1) to reduce demand, for example with energy efficiency retrofits in buildings and equipment, and
2) to make electricity demand flexible.
The latter be done not only with batteries but with efficient and correctly used wood burners. Replacement of wood burners with heat pumps has driven peak demands upwards because heat pumps lose efficiency in very cold weather.
Both demand reduction and local energy supply threaten the profits and asset values of the electricity corporates. The recent blackouts, and earlier market manipulation that drove high coal generation, create high profits. Government half owns the biggest generators and fully owns Transpower. Their profits benefit Government directly, creating conflict of interest which must be eliminated.
Indeed the extreme profit-driven governance of our electricity sector must be replaced with some system to confirm and promote the public interest in energy supply. (7) There are several options (8), all incompatible with neoliberal philosophy and finance.
Fossil energy allowed civilization to escape the bounds of local energy supply. Demand grew exponentially, as did the waste products of energy (especially carbon dioxide), agriculture and industry. Now new local energy technologies offer truly renewable and even climate-friendly energy systems, but only at a greatly reduced scale per capita. New Zealand is in a unique position to demonstrate these to a reluctant world.
(1) Power companies accused of manipulation as minister prepares renewables push, Stuff, 17 December 2019
(2) New Zealand's use of coal for electricity generation surges, RNZ, 21 June 2021
(3) Electricity Authority urgently investigating Transpower's role in blackouts, NZ Herald, 13 August 2021
(4) 100% renewable electricity generation by 2030, Labour manifesto, 10 September 2020
(5) 100% renewable electricity has a fatal flaw, Molly Melhuish, 25 November 2019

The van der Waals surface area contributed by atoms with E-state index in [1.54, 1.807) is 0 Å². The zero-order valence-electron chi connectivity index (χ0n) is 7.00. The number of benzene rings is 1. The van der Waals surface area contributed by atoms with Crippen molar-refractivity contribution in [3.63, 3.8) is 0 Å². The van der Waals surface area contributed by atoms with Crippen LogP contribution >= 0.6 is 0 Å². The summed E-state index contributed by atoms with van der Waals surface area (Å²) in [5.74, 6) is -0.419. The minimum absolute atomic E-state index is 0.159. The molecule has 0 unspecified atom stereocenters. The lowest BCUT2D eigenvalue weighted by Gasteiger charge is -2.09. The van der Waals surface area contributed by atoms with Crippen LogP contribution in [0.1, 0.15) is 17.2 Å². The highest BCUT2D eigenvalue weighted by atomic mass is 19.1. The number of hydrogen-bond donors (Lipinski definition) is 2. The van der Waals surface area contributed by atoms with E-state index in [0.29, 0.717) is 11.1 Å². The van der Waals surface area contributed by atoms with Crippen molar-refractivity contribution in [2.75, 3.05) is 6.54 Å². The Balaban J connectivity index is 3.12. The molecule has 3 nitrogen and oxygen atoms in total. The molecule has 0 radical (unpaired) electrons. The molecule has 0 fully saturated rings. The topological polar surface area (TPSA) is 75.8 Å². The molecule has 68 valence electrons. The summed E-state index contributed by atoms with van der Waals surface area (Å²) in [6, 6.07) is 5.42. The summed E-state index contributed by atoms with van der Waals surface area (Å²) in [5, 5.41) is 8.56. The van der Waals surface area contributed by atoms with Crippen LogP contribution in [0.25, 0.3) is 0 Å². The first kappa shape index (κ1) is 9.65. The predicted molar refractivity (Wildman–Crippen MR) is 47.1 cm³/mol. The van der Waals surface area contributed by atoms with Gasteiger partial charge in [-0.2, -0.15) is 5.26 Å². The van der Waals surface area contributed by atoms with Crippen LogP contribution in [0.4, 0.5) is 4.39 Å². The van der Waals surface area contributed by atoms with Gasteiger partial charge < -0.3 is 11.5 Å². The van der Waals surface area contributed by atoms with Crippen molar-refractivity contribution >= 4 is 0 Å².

(6) Assessment of the Extra Capacity Required of Alternative Energy Electrical Power Systems to Completely Replace Fossil Fuels (PDF) by Simon P. Michaux, 20 August 2021
(7) Problems with the “Reformed” New Zealand Electricity Market (PDF), Geoff Bertram, 2021
(8) Smart Rate Design for a Smart Future, Jim Lazar & Wilson Gonzalez via Regulatory Assistance Project, 15 July 2015
Featured NewsSee all news >
Are there biophysical limits to growth? webinar
09 September 2021
Economic growth has become culturally, politically and institutionally ingrained at a global...
NZ’s dairy problem: Growing crops to feed animals to feed humans was never economic
09 September 2021
Dairy farming is NZ's biggest climate change problem, and was never a cost-effective way to ...
What's wrong with NZ's electricity set-up?
22 August 2021
The reason for the recent electricity black-out has deep roots. Our Climate Declaration core...
Beyond apocalypse - building trust and creative responses to environmental problems webinar recording
17 August 2021
In our eleventh webinar Dr Niki Harre talked to us about getting beyond "fear-based” narrati...
Earth Overshoot Day: we're hitting it earlier ever year
29 July 2021
Our ecological deficit has been growing since 1970. Jack Santa Barbara sets why this milesto...